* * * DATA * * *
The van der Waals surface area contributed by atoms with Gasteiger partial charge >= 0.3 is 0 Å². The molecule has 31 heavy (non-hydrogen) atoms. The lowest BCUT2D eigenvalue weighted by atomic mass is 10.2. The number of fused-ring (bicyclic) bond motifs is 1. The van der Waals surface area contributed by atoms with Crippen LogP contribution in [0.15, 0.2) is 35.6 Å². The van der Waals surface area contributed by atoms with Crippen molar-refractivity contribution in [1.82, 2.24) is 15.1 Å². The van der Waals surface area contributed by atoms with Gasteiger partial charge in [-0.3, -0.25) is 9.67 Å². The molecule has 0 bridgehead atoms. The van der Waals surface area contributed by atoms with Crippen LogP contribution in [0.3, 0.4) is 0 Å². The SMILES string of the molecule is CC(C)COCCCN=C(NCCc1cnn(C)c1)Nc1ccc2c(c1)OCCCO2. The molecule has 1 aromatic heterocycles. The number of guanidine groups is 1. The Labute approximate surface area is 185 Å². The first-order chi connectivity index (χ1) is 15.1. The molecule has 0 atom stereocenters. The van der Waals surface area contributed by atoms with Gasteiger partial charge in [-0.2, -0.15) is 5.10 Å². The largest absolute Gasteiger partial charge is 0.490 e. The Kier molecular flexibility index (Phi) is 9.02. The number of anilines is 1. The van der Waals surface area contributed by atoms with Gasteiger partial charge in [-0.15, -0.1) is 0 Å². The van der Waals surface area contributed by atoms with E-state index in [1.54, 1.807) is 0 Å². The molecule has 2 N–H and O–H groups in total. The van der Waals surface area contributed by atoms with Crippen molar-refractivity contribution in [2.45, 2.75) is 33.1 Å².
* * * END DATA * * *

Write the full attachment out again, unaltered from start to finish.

The van der Waals surface area contributed by atoms with Gasteiger partial charge >= 0.3 is 0 Å². The molecule has 31 heavy (non-hydrogen) atoms. The lowest BCUT2D eigenvalue weighted by atomic mass is 10.2. The number of fused-ring (bicyclic) bond motifs is 1. The van der Waals surface area contributed by atoms with Crippen LogP contribution in [0.15, 0.2) is 35.6 Å². The van der Waals surface area contributed by atoms with Crippen molar-refractivity contribution in [1.82, 2.24) is 15.1 Å². The van der Waals surface area contributed by atoms with Gasteiger partial charge in [-0.3, -0.25) is 9.67 Å². The molecule has 0 bridgehead atoms. The van der Waals surface area contributed by atoms with Crippen LogP contribution in [0.3, 0.4) is 0 Å². The SMILES string of the molecule is CC(C)COCCCN=C(NCCc1cnn(C)c1)Nc1ccc2c(c1)OCCCO2. The molecule has 1 aromatic heterocycles. The number of guanidine groups is 1. The Labute approximate surface area is 185 Å². The first-order chi connectivity index (χ1) is 15.1. The molecule has 0 atom stereocenters. The van der Waals surface area contributed by atoms with Gasteiger partial charge in [-0.2, -0.15) is 5.10 Å². The largest absolute Gasteiger partial charge is 0.490 e. The Kier molecular flexibility index (Phi) is 9.02. The number of anilines is 1. The van der Waals surface area contributed by atoms with Gasteiger partial charge in [-0.15, -0.1) is 0 Å². The van der Waals surface area contributed by atoms with E-state index in [1.54, 1.807) is 0 Å². The molecule has 2 N–H and O–H groups in total. The van der Waals surface area contributed by atoms with Crippen molar-refractivity contribution in [2.45, 2.75) is 33.1 Å².